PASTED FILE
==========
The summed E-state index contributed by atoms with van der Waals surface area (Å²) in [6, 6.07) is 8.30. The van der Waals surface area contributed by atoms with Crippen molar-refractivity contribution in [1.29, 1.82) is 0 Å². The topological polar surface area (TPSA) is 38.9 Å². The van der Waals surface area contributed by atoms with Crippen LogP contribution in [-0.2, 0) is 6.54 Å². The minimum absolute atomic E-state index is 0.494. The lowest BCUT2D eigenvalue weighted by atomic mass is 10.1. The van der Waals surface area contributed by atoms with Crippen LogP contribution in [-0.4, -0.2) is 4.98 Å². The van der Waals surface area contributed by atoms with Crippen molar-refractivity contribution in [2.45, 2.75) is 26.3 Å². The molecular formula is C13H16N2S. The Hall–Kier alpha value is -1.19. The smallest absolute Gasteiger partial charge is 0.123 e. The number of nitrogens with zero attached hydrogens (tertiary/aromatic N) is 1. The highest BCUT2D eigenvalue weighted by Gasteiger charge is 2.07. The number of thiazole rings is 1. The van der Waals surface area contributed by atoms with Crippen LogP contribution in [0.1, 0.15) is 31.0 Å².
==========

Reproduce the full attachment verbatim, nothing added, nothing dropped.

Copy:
The summed E-state index contributed by atoms with van der Waals surface area (Å²) in [6, 6.07) is 8.30. The van der Waals surface area contributed by atoms with Crippen molar-refractivity contribution in [1.29, 1.82) is 0 Å². The topological polar surface area (TPSA) is 38.9 Å². The van der Waals surface area contributed by atoms with Crippen LogP contribution in [-0.2, 0) is 6.54 Å². The minimum absolute atomic E-state index is 0.494. The lowest BCUT2D eigenvalue weighted by atomic mass is 10.1. The van der Waals surface area contributed by atoms with Crippen LogP contribution in [-0.4, -0.2) is 4.98 Å². The van der Waals surface area contributed by atoms with Crippen molar-refractivity contribution in [2.45, 2.75) is 26.3 Å². The molecular formula is C13H16N2S. The Hall–Kier alpha value is -1.19. The smallest absolute Gasteiger partial charge is 0.123 e. The number of nitrogens with zero attached hydrogens (tertiary/aromatic N) is 1. The highest BCUT2D eigenvalue weighted by Gasteiger charge is 2.07. The number of thiazole rings is 1. The van der Waals surface area contributed by atoms with Crippen LogP contribution in [0.1, 0.15) is 31.0 Å².